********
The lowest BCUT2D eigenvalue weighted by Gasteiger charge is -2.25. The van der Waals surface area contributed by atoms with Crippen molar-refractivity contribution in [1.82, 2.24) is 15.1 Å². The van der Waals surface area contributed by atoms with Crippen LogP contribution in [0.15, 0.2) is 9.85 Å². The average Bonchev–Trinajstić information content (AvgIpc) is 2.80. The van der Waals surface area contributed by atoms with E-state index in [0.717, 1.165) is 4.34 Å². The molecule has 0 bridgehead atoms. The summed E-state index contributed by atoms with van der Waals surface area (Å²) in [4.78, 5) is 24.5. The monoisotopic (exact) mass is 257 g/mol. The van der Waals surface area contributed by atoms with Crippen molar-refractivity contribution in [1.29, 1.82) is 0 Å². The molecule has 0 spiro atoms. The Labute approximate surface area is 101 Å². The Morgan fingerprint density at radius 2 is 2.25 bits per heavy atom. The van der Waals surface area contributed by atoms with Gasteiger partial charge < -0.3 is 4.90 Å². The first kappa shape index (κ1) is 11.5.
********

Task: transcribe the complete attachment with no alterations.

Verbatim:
The lowest BCUT2D eigenvalue weighted by Gasteiger charge is -2.25. The van der Waals surface area contributed by atoms with Crippen molar-refractivity contribution in [1.82, 2.24) is 15.1 Å². The van der Waals surface area contributed by atoms with Crippen LogP contribution in [0.15, 0.2) is 9.85 Å². The average Bonchev–Trinajstić information content (AvgIpc) is 2.80. The van der Waals surface area contributed by atoms with E-state index in [0.717, 1.165) is 4.34 Å². The molecule has 0 bridgehead atoms. The summed E-state index contributed by atoms with van der Waals surface area (Å²) in [4.78, 5) is 24.5. The monoisotopic (exact) mass is 257 g/mol. The van der Waals surface area contributed by atoms with Crippen molar-refractivity contribution in [1.29, 1.82) is 0 Å². The molecule has 0 spiro atoms. The Labute approximate surface area is 101 Å². The Morgan fingerprint density at radius 2 is 2.25 bits per heavy atom. The van der Waals surface area contributed by atoms with Gasteiger partial charge < -0.3 is 4.90 Å². The first kappa shape index (κ1) is 11.5.